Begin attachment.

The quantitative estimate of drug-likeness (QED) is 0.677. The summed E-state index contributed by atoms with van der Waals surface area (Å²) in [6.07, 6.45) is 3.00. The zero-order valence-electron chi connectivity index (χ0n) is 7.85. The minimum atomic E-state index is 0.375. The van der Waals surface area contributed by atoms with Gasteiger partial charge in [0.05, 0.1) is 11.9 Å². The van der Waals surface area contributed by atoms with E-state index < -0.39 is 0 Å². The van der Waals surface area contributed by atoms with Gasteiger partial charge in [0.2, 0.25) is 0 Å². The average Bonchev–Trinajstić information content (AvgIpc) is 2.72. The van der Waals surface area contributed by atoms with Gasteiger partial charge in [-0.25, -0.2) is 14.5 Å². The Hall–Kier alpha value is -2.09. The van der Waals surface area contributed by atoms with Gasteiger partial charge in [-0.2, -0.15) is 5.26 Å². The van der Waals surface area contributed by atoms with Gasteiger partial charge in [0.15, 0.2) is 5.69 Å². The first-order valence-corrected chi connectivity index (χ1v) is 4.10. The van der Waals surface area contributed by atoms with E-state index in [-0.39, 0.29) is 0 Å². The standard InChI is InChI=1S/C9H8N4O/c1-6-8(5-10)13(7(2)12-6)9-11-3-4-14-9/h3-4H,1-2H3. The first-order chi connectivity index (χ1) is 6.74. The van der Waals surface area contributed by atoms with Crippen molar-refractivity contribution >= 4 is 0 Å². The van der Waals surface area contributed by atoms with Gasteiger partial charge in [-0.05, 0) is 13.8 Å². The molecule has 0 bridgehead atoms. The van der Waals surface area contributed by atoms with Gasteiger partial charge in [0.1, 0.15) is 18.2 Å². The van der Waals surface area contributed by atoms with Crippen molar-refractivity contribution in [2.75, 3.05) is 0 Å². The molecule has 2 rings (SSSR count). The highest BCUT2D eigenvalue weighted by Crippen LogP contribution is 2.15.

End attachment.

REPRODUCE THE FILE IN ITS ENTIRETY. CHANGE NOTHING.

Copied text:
The quantitative estimate of drug-likeness (QED) is 0.677. The summed E-state index contributed by atoms with van der Waals surface area (Å²) in [6.07, 6.45) is 3.00. The zero-order valence-electron chi connectivity index (χ0n) is 7.85. The minimum atomic E-state index is 0.375. The van der Waals surface area contributed by atoms with Gasteiger partial charge in [0.05, 0.1) is 11.9 Å². The van der Waals surface area contributed by atoms with E-state index < -0.39 is 0 Å². The van der Waals surface area contributed by atoms with Gasteiger partial charge in [0.2, 0.25) is 0 Å². The average Bonchev–Trinajstić information content (AvgIpc) is 2.72. The van der Waals surface area contributed by atoms with Gasteiger partial charge in [-0.25, -0.2) is 14.5 Å². The Hall–Kier alpha value is -2.09. The van der Waals surface area contributed by atoms with Gasteiger partial charge in [-0.2, -0.15) is 5.26 Å². The van der Waals surface area contributed by atoms with Gasteiger partial charge in [0.15, 0.2) is 5.69 Å². The first-order valence-corrected chi connectivity index (χ1v) is 4.10. The van der Waals surface area contributed by atoms with E-state index in [-0.39, 0.29) is 0 Å². The standard InChI is InChI=1S/C9H8N4O/c1-6-8(5-10)13(7(2)12-6)9-11-3-4-14-9/h3-4H,1-2H3. The first-order chi connectivity index (χ1) is 6.74. The van der Waals surface area contributed by atoms with Crippen molar-refractivity contribution >= 4 is 0 Å². The van der Waals surface area contributed by atoms with Gasteiger partial charge in [-0.05, 0) is 13.8 Å². The molecule has 0 bridgehead atoms. The van der Waals surface area contributed by atoms with Gasteiger partial charge in [0.1, 0.15) is 18.2 Å². The van der Waals surface area contributed by atoms with Crippen molar-refractivity contribution in [2.75, 3.05) is 0 Å². The molecule has 2 rings (SSSR count). The highest BCUT2D eigenvalue weighted by Crippen LogP contribution is 2.15.